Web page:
Lost City Museum
January – February 2016
Exhibit pays tribute to once-thriving towns.
BY JANET GEARY
Traveling to Mesquite—about 65 miles from Las Vegas on Interstate 15—takes you through a section of the beautiful Moapa Valley, but to really experience it, you need to take State Route 169 south and head to Overton. Overton was originally settled in 1869, and was the location of the only store in the lower Moapa Valley. In the 1930s, the town of St. Thomas was submerged by water as Lake Mead was being filled, and the majority of its population relocated to Overton. After that, Overton developed as the main core of the business community in the lower Moapa Valley. Be sure not to travel too quickly through this beautiful valley of horse properties and gorgeous vistas, though, or you will miss one of the Nevada State Museums hidden gems: the Lost City Museum.
LOST, BUT NOT FORGOTTEN
In 1935, the museum was built atop the original archaeological dig where an active Anasazi community lived between 300 B.C. to A.D. 1150, part of which is preserved inside as an exhibit. The mission of the museum is to study, preserve, and protect prehistoric Ancestral Pueblo (Anasazi) and other cultural sites and artifacts of Southern Nevada. The museum was listed on the National Registry of His- toric Places in 1996 and includes reconstructed Pueblo houses, and a well-stocked gift shop featuring Nevada treasures and books.
LAND OF THE LOST
The boom and bust of the silver and gold strikes in Nevada are well-documented, but some of these towns have most unusual histories. Take St. Thomas for example: when Boulder Dam was built on the Colorado River, the residents of St. Thomas were forced out of their homes because the dam caused the Colorado River to flood the town. Now that Lake Mead’s water level has fallen dramatically, you can see some of the remnants of the buildings that have been under water for 80 years.
The museum’s latest exhibit studies all the lost cities in southern Nevada, focusing on the reasons these communities were established and why they no longer exist. From Caliente and Delamar following the Meadow Valley Wash south to the towns of St. Joseph and St. Thomas, then to Eldorado and down to the Colorado River, the exhibit highlights each town along the way, telling the story of its rise and fall. Whether it was because of a mining strike, the railroad’s path, or a multitude of other reasons, the story of the ghost towns of the Moapa Valley will come alive with historical photos and well-documented stories written by Museum Curator and Archaeologist Molly Fierer-Donaldson, Ph.D. Then, much like a graphic artist designs pages of Nevada Magazine, Denise Sins, exhibit preparator II, creates visual images on the walls of the museum, using photos and artifacts donated by families of the pioneers that previously inhabited the areas. Many photos are from museum archives; however, they also comb the University of Nevada’s photo collections as well as the state archives. The result is a riveting visual history lesson that will stay with the observer long after their visit to this unusual museum.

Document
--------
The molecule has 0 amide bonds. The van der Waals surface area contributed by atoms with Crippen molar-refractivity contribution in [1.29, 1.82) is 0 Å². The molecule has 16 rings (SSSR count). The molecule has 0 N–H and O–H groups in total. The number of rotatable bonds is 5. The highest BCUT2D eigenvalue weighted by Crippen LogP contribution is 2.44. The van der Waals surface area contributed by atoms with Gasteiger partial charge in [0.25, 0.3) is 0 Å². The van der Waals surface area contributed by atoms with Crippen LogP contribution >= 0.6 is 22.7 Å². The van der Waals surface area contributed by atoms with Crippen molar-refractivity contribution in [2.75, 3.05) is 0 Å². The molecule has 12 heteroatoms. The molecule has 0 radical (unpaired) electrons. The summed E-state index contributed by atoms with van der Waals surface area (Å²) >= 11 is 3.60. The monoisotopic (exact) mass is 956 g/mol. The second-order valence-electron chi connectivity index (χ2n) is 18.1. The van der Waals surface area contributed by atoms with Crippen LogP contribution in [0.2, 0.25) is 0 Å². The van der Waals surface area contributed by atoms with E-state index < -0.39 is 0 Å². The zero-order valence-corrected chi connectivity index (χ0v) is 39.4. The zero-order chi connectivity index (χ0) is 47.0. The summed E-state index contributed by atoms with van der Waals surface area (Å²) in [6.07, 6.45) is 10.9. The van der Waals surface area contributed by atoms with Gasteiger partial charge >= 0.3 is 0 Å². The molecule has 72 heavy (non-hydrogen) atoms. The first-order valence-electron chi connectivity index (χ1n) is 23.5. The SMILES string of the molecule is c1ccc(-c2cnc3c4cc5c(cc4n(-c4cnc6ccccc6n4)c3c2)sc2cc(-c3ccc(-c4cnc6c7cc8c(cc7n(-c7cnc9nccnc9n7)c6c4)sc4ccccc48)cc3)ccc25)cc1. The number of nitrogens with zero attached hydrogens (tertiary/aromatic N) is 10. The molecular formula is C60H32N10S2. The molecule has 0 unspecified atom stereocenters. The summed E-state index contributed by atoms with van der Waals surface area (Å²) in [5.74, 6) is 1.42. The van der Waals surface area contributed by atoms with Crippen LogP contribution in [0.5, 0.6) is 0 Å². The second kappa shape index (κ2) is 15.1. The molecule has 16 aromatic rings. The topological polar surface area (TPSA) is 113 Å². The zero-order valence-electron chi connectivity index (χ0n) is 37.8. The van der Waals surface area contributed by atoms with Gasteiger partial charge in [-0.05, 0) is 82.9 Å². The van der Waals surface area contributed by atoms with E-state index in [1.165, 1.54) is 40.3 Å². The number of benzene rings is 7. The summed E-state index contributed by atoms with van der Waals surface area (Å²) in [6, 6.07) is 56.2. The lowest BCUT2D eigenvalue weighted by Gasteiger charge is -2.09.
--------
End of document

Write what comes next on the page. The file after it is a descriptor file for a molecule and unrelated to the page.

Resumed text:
Museum Director Jerrie Clarke is excited about the new addition—set to open by Jan. 15—which is replacing the sesquicentennial exhibit that celebrated the state’s 150th birthday.
“Even if you’ve visited the museum in the last year,” she says, “it’s worth another trip here just to see this new exhibit.”